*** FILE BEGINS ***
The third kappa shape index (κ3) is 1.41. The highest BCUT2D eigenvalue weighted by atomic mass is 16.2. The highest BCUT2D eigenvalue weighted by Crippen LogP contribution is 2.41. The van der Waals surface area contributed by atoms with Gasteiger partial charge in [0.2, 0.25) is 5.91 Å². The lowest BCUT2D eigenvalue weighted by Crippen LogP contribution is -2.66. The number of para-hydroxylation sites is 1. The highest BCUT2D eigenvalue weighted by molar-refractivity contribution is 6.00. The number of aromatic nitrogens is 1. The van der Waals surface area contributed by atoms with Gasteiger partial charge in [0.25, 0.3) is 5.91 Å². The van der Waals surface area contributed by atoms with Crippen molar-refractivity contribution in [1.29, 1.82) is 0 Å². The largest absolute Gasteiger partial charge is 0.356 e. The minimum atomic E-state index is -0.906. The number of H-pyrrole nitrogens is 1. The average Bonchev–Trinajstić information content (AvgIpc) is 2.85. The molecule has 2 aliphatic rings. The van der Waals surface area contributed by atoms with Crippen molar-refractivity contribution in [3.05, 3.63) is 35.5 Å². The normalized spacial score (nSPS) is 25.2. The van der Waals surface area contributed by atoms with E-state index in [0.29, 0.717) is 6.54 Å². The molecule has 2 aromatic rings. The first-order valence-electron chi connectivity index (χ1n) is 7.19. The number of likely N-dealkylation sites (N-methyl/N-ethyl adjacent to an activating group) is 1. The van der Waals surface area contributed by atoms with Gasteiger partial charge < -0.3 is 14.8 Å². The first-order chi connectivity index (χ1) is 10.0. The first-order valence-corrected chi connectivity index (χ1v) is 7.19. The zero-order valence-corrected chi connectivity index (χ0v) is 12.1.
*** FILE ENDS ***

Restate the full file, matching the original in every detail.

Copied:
The third kappa shape index (κ3) is 1.41. The highest BCUT2D eigenvalue weighted by atomic mass is 16.2. The highest BCUT2D eigenvalue weighted by Crippen LogP contribution is 2.41. The van der Waals surface area contributed by atoms with Gasteiger partial charge in [0.2, 0.25) is 5.91 Å². The lowest BCUT2D eigenvalue weighted by Crippen LogP contribution is -2.66. The number of para-hydroxylation sites is 1. The highest BCUT2D eigenvalue weighted by molar-refractivity contribution is 6.00. The number of aromatic nitrogens is 1. The van der Waals surface area contributed by atoms with Gasteiger partial charge in [0.25, 0.3) is 5.91 Å². The van der Waals surface area contributed by atoms with Crippen molar-refractivity contribution in [1.29, 1.82) is 0 Å². The largest absolute Gasteiger partial charge is 0.356 e. The minimum atomic E-state index is -0.906. The number of H-pyrrole nitrogens is 1. The average Bonchev–Trinajstić information content (AvgIpc) is 2.85. The molecule has 2 aliphatic rings. The van der Waals surface area contributed by atoms with Crippen molar-refractivity contribution in [3.05, 3.63) is 35.5 Å². The normalized spacial score (nSPS) is 25.2. The van der Waals surface area contributed by atoms with E-state index in [0.29, 0.717) is 6.54 Å². The molecule has 2 aromatic rings. The first-order valence-electron chi connectivity index (χ1n) is 7.19. The number of likely N-dealkylation sites (N-methyl/N-ethyl adjacent to an activating group) is 1. The van der Waals surface area contributed by atoms with Gasteiger partial charge < -0.3 is 14.8 Å². The first-order chi connectivity index (χ1) is 10.0. The first-order valence-corrected chi connectivity index (χ1v) is 7.19. The zero-order valence-corrected chi connectivity index (χ0v) is 12.1.